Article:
Nevertheless, she was being endlessly unsympathetic I felt. I stared tearfully at my bandaged foot. The silent tears failed to impress her. So, I sought refuge in my vocal chords once again.
“Don’t you see that it is my left arm alone that is usable?” I said, plaintiveness oozing like fresh blood flowing out of a sacrificed lamb.
“Then use it man, use it,” she admonished me. “Why waste a useful thing? Haven’t you heard the PM advising children not to waste electricity or other scarce resources?”
“But it’s not useful clever woman,” I let out a dismal scream now. “You are overestimating your genius. It’s the right bottom that I need to scratch.”
“Well, when did I suggest that you scratch the wrong bottom. Scratch the right one by all means, but do so after I have left this room. I don’t wish to witness the disgusting spectacle.” She got up on her feet, ready to disappear.
“I didn’t mean right as in wrong,” I made a pathetic attempt at explanation. She halted near the door, hesitating it seemed. Expressing sympathy perhaps? She kept me wondering in a state of suspended animation as it were.
When she finally vociferated, sympathy could well be the sentiment she expressed. But one couldn’t be sure. She looked up at the ceiling appearing to ask for God’s mercy to drop “as the gentle rain from heaven//Upon the place beneath”.
“Dear Lord,” she wailed, “why have you deprived this man of any semblance of grey matter? ”
To set things right, I yelled in greater desperation. ” I meant right as in right. But my kind of a right bottom is not your kind of a right bottom, you understand?”
“No, I don’t,” was her instantaneous reply. She looked insulted and humiliated, as Dostoyevsky might have seen things at this point of time. Heaving several sighs of despair, she appeared to take a final decision of sorts. “Mental home, that’s where you need to be transferred. I think I should call an ambulance before you turn violent.”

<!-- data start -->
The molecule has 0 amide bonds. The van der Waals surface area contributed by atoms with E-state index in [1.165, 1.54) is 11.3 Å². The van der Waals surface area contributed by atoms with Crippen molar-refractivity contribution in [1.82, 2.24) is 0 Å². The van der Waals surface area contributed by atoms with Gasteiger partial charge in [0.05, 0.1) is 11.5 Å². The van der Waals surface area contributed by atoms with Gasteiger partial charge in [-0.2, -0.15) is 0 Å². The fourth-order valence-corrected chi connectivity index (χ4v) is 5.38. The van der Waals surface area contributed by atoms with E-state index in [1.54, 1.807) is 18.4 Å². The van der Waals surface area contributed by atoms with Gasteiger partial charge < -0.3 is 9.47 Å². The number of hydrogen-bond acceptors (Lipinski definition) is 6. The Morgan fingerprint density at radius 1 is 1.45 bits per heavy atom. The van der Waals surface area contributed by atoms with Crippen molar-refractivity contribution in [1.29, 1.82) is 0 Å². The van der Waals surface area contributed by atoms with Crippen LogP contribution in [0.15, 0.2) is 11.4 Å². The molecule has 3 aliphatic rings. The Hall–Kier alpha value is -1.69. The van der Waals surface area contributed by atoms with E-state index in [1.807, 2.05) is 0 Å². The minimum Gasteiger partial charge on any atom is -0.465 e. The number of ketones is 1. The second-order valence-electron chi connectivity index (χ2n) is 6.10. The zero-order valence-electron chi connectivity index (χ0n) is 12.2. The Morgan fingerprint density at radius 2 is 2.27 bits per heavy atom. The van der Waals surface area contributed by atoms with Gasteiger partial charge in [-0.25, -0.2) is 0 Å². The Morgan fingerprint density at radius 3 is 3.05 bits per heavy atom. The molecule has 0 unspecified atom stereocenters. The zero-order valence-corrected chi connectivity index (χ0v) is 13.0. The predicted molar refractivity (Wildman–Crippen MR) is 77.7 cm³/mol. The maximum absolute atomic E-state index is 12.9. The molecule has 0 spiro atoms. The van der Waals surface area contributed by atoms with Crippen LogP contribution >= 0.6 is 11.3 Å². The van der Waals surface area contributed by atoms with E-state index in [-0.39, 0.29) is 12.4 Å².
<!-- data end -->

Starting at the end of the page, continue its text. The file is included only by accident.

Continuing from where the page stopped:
“No, please no,” said I. “I am not a mental patient. I am perfectly aware of the difference between your right bottom and mine. But you don’t seem to be aware of this simple difference …”
She didn’t let me finish my all clarifying sentence.
“First of all you are offending a woman’s modesty by your crude reference to female physiology. Secondly, you are suggesting in no uncertain terms that I am soft brained. Not a mental home, you need to be reported to Women’s Rights Organizations. They’ll take proper care of you.”
I had no choice but to let her finish her sentence. And then I finished mine, the one which, if you remember, I had left unfinished.
“… between adjective and noun,” I ended up mournfully.
Confusion reigned supreme. As far as I could make out, there were at least three senses in which the word right had been used by now. Right as opposed to wrong, right as opposed to left and finally right as opposed to deprivation. And she was showing an unmistakable inclination to stick to the third. So I decided to follow suit.
“Do you agree that a man has a right to scratch his right bottom?”
“Of course I do you vulgar fool. But he doesn’t have the right to insult a woman.”
“When and how did I insult a woman?”
“But you just did. Insult all the way down to the bottom.”
“No, I didn’t. I was merely trying to make a grammatical point regarding your interpretation of a right bottom as opposed to mine.”
“Oh, that’s it, is it? A linguist scratching his bottom instead of his head? In search of a grammatically correct procedure for bottom scratching may be?”
Evidently sarcastic I thought. She continued before I could respond.
“And what is this grammatically correct procedure Sir, may I know?” Her eyes drove a red hot iron rod right through my soul. “You don’t expect my hand to scratch on behalf of yours, do you?”
Friends, to tell you honestly, the idea hadn’t occurred to me till that moment. But now that she brought up the possibility (or the impossibility perhaps) of the job, I muttered softly to myself, “Well, idea wise at least, that’s feasible, is it not?”
“I see, that’s what you expect do you?” she hissed now like a cobra disturbed in its sleep.
“Well no, I don’t expect you to do this. But assuming that I do not expect you to, will you do it? I mean, please?”
Something in the nature of an earthquake occurred now. Measuring around 15.8 in Richter scale. Rescue work could well be in progress, provided civilization hasn’t breathed its last.
I had no idea that it was R.K. Narayan’s birthday yesterday (10 October). But Google, my ever faithful butler, delivered the information as soon as I turned on the computer.